Physics

Articles from General Physics News Phys.org

Solving the riddle of the snow globe

If you've shaken a snow globe, you've enjoyed watching its tiny particles slowly sink to the bottom. But do all small objects drift the same way and at the same pace?

Research makes topological insulators magnetic well above room temperatures

In the world of electronics, where the quest is always for smaller and faster units with infinite battery life, topological insulators (TI) have tantalizing potential.

Researchers discover way to make solar cells more efficient

When it comes to improving the efficiency of solar cells, a group of University of Wyoming professors has discovered a way to do so by adding manganese atoms—an alternate metal—to the mix. Doing so, they found, dramatically increases solar cell energy conversion by an average 300 percent and, in some cases, up to 700 percent.

One-dimensional crystals for low-temperature thermoelectric cooling

Thermoelectric cooling is a solid-state refrigeration process where the heat in an electrically conductive material is transferred using the material's own conduction electrons without any need for the gaseous coolants, such as chlorofluorocarbons, that are used in conventional refrigeration. Coolers based on thermoelectric technology can be scaled down in size without changing their thermal-to-electrical energy conversion efficiency and this is a major advantage for localized cooling of tiny electronic devices.

Chemical potential effect found to depend on electronic structure of material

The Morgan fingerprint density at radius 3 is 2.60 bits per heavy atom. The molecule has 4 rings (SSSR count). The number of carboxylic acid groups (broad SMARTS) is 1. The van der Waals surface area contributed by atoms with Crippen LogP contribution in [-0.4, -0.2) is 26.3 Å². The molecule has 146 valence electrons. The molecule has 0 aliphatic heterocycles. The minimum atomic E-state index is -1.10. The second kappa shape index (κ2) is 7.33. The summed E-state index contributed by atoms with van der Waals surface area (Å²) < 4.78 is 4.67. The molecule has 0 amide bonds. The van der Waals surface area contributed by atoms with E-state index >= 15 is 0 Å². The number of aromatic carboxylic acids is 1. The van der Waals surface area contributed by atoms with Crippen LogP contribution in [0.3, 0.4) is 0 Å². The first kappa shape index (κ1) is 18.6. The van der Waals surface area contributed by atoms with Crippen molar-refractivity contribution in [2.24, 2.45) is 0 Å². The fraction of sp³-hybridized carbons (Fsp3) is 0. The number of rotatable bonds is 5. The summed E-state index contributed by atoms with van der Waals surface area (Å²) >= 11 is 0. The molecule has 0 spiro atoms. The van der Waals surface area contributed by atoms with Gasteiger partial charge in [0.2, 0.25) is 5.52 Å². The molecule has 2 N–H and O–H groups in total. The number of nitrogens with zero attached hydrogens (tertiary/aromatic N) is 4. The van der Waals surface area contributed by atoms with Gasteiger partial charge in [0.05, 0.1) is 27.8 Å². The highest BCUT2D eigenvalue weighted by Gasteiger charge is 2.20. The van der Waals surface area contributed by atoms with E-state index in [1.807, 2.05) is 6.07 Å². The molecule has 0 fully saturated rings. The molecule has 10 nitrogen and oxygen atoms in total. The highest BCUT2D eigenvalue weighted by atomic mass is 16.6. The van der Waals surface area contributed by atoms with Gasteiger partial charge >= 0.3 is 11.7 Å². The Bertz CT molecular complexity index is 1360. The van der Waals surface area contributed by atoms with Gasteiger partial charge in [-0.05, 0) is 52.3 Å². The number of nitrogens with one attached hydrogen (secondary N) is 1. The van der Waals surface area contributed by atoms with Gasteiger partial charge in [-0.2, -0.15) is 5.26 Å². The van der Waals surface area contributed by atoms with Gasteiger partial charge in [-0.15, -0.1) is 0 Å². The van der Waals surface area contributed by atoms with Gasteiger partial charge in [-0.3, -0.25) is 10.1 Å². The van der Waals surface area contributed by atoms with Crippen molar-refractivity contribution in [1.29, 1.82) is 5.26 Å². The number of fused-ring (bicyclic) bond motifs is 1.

The chemical potential is a fundamental concept in condensed matter physics. While the relevant equations which define it can be found in any undergraduate physics textbook, its temperature dependence in systems which are good conductors is usually insignificant. As a result, despite intensive research interest in FeSe, an unconventional superconductor exhibiting several extraordinary properties, the temperature dependence of the chemical potential has been previously overlooked.

Understanding stars: How tornado-shaped flow in a dynamo strengthens the magnetic field

The massive, churning core of conducting liquids in stars and some planets creates a dynamo that generates the planetary body's magnetic field. Researchers aim to better understand these dynamos through computer simulations and by recreating them in the laboratory using canisters of rapidly spinning, liquid sodium.

New blackbody force depends on spacetime geometry and topology

(Phys.org)—In 2013, a group of physicists from Austria proposed the existence of a new and unusual force called the "blackbody force." Blackbodies—objects that absorb all incoming light and therefore appear black at room temperature—have long been known to emit blackbody radiation, which repels small nearby objects such as atoms and molecules. But the physicists showed that blackbodies theoretically also exert an attractive force on these objects.

High voltage for tomorrow's particle accelerator

On behalf of CERN, researchers at ETH Zurich have developed a high-tech device for the production of extremely precise, high voltage pulses that could be used in the next generation of particle accelerators.

Astronomers use bubbles to look for WIMPs

Invisible, imperceptible and yet far more common than ordinary matter, dark matter makes up an astounding 85 percent of the universe's mass. Physicists are slowly but steadily tracking down the nature of this unidentified substance. The latest result from the PICO experiment places some of the best limits yet on the properties of certain types of dark matter.

Weyl fermions exhibit paradoxical behavior

Theoretical physicists have found Weyl fermions to exhibit paradoxical behavior in contradiction to a 30-year-old fundamental theory of electromagnetism. The discovery has possible applications in spintronics. The study has been published in Physical Review Letters.

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